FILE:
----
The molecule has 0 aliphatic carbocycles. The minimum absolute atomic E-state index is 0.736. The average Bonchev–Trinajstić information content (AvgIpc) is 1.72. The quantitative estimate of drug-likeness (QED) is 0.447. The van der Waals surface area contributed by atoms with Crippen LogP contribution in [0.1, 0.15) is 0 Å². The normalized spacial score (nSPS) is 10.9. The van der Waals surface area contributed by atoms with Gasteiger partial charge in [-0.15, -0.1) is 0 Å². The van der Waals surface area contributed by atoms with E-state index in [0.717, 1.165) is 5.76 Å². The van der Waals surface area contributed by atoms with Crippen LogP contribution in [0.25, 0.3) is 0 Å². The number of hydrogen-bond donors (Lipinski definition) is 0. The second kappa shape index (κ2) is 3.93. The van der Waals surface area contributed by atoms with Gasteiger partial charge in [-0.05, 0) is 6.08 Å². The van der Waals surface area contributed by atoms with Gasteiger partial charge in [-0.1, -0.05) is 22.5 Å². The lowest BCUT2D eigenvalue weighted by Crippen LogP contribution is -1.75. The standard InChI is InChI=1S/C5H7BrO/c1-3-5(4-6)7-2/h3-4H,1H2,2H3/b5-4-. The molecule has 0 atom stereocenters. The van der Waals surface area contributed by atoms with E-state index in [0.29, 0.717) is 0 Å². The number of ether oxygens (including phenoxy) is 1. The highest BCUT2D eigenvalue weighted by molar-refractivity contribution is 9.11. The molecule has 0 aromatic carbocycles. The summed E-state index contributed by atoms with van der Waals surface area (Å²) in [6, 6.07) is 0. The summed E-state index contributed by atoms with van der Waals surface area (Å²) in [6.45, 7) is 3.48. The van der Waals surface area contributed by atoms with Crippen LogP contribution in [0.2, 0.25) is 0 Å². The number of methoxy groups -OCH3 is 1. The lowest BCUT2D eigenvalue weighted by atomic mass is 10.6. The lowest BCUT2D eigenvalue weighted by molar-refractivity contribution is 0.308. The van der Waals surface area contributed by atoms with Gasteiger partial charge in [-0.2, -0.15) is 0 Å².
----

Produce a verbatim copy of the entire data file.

The molecule has 0 aliphatic carbocycles. The minimum absolute atomic E-state index is 0.736. The average Bonchev–Trinajstić information content (AvgIpc) is 1.72. The quantitative estimate of drug-likeness (QED) is 0.447. The van der Waals surface area contributed by atoms with Crippen LogP contribution in [0.1, 0.15) is 0 Å². The normalized spacial score (nSPS) is 10.9. The van der Waals surface area contributed by atoms with Gasteiger partial charge in [-0.15, -0.1) is 0 Å². The van der Waals surface area contributed by atoms with E-state index in [0.717, 1.165) is 5.76 Å². The van der Waals surface area contributed by atoms with Crippen LogP contribution in [0.25, 0.3) is 0 Å². The number of hydrogen-bond donors (Lipinski definition) is 0. The second kappa shape index (κ2) is 3.93. The van der Waals surface area contributed by atoms with Gasteiger partial charge in [-0.05, 0) is 6.08 Å². The van der Waals surface area contributed by atoms with Gasteiger partial charge in [-0.1, -0.05) is 22.5 Å². The lowest BCUT2D eigenvalue weighted by Crippen LogP contribution is -1.75. The standard InChI is InChI=1S/C5H7BrO/c1-3-5(4-6)7-2/h3-4H,1H2,2H3/b5-4-. The molecule has 0 atom stereocenters. The van der Waals surface area contributed by atoms with E-state index in [0.29, 0.717) is 0 Å². The number of ether oxygens (including phenoxy) is 1. The highest BCUT2D eigenvalue weighted by molar-refractivity contribution is 9.11. The molecule has 0 aromatic carbocycles. The summed E-state index contributed by atoms with van der Waals surface area (Å²) in [6, 6.07) is 0. The summed E-state index contributed by atoms with van der Waals surface area (Å²) in [6.45, 7) is 3.48. The van der Waals surface area contributed by atoms with Crippen LogP contribution in [0.2, 0.25) is 0 Å². The number of methoxy groups -OCH3 is 1. The lowest BCUT2D eigenvalue weighted by atomic mass is 10.6. The lowest BCUT2D eigenvalue weighted by molar-refractivity contribution is 0.308. The van der Waals surface area contributed by atoms with Gasteiger partial charge in [-0.2, -0.15) is 0 Å².